IMPORTANT: The new tax law effective starting 2018 eliminated the tuition write-off, with limited exceptions for self-employed MBAs. The below article is still applicable, but only to amending past year tax returns within the statute of limitations (2015-2017). Updated 1/11/2019.
Attending business school can be a huge expense, many of us at Visor know from experience, so it is no surprise that many MBAs are interested in understanding the best ways to save on taxes during their time in school.
In particular, beyond the standard education credits, many MBAs have heard about the possibility of fully deducting all tuition expenses on their tax returns. Given that fully deducting tuition can often result in savings of around $15,000, the allure of this deduction is not surprising.
We at Visor have worked with MBA students from more than 50 universities, and put together this article to demystify the tax deduction. Read on for a comprehensive overview including eligibility rules and tax saving examples.
What standard education tax benefits are available.
There are two educational tax benefits available to graduate students, and then a student loan interest deduction that might be relevant after graduation for those paying off loans. The two standard benefits are the tuition and fees deduction and the lifetime learning credit.
The tuition and fees deduction is an above-the-line deduction of up to $4,000 for tuition, whether undergraduate or graduate. This would allow you to offset your income by up to $4,000 of tuition before then calculating your tax liability. To use an example, for a student that pays taxes at a marginal tax bracket of 25%, the most this deduction would save on taxes is $1,000 (=$4,000 * 25%). To make things even worse, the deduction phases out as your income exceeds certain levels, so you may not even be eligible for the full $4,000 deduction.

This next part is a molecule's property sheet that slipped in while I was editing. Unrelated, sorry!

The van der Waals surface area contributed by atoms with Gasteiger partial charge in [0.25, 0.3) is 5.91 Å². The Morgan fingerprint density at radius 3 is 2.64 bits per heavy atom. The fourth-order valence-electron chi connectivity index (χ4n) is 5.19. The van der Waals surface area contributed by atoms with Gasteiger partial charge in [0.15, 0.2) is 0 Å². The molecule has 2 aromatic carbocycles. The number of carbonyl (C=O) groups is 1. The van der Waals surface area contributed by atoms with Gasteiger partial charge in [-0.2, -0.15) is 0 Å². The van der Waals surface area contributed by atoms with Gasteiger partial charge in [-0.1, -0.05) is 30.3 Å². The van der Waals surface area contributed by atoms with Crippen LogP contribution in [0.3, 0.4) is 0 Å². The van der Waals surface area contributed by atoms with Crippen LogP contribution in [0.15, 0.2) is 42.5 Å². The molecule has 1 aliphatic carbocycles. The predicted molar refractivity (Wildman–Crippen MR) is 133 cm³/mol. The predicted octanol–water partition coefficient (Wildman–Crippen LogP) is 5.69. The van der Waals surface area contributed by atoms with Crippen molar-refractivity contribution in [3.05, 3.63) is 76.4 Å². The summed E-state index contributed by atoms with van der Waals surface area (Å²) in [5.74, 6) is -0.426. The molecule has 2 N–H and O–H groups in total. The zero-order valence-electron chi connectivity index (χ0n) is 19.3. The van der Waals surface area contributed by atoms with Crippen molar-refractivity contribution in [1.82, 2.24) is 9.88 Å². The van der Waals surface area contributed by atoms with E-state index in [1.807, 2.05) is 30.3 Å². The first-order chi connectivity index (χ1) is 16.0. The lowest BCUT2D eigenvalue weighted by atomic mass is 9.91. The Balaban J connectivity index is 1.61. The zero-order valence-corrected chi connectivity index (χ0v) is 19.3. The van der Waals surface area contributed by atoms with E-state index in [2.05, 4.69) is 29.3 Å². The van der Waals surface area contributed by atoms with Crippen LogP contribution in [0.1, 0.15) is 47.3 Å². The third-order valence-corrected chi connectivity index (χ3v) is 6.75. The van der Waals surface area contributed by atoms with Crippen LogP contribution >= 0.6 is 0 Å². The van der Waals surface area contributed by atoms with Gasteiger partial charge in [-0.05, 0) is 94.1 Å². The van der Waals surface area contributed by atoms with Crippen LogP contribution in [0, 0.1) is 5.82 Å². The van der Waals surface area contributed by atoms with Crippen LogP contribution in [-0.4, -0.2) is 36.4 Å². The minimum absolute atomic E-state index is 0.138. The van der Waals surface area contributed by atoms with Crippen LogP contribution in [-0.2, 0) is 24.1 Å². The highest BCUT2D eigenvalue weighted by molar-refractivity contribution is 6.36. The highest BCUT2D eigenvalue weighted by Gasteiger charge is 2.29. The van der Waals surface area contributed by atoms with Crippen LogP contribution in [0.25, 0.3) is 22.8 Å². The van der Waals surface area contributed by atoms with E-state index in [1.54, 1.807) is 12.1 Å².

The lifetime learning credit, a tax credit of up to $2,000 for tuition, whether undergraduate or graduate, is slightly better. A credit is a one-for-one offset against your tax liability, so $2,000 of tax savings is not bad. But, just like the tuition and fees deduction, the credit phases out as your income increases, so not everyone is eligible for the full benefit.
For the student loan interest deduction, which is pretty well known, any student loan interest paid during the year is subtracted from taxable income. Once again though, there are limits. The maximum interest expenses that can be deducted are $2,500, and there are fairly low-income phase-outs here too (relative to typical post-MBA salaries). Not to mention, student loan interest only comes into play once you start paying back outstanding loans, so it is not helpful while enrolled in school.
What are the tax implications of deducting the full cost of the MBA tuition instead?
It is easy to see that the tax savings from fully deducting tuition expenses will be very beneficial. It is easiest to show this with a few examples.
First, let’s look at a student entering the first year of a full-time MBA program. Wages earned in the first half of the year before school started were $40,000. Then, tuition paid in that same year for fall quarter was $30,000. The tuition amount of $30,000 is subtracted from the wage income of $40,000, leaving a net taxable income of $10,000. Assuming an average tax rate of 20%, the tax savings in this is about $6,000 (20% x $30,000).